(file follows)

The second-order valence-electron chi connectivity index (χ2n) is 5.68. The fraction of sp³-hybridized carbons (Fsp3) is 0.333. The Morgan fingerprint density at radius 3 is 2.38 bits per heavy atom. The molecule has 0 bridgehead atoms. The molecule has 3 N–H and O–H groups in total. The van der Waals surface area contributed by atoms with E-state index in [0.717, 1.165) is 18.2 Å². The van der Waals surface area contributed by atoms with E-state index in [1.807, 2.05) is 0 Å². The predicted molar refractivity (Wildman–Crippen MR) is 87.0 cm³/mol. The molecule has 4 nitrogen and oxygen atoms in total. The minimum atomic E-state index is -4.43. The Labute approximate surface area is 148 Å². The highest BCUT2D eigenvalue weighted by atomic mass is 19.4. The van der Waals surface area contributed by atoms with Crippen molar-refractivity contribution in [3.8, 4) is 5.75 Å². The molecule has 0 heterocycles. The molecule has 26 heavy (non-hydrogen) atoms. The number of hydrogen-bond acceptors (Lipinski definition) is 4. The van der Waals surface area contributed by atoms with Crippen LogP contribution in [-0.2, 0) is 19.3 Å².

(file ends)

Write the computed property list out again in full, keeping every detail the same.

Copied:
The second-order valence-electron chi connectivity index (χ2n) is 5.68. The fraction of sp³-hybridized carbons (Fsp3) is 0.333. The Morgan fingerprint density at radius 3 is 2.38 bits per heavy atom. The molecule has 0 bridgehead atoms. The molecule has 3 N–H and O–H groups in total. The van der Waals surface area contributed by atoms with E-state index in [0.717, 1.165) is 18.2 Å². The van der Waals surface area contributed by atoms with E-state index in [1.807, 2.05) is 0 Å². The predicted molar refractivity (Wildman–Crippen MR) is 87.0 cm³/mol. The molecule has 4 nitrogen and oxygen atoms in total. The minimum atomic E-state index is -4.43. The Labute approximate surface area is 148 Å². The highest BCUT2D eigenvalue weighted by atomic mass is 19.4. The van der Waals surface area contributed by atoms with Crippen molar-refractivity contribution in [3.8, 4) is 5.75 Å². The molecule has 0 heterocycles. The molecule has 26 heavy (non-hydrogen) atoms. The number of hydrogen-bond acceptors (Lipinski definition) is 4. The van der Waals surface area contributed by atoms with Crippen LogP contribution in [-0.2, 0) is 19.3 Å².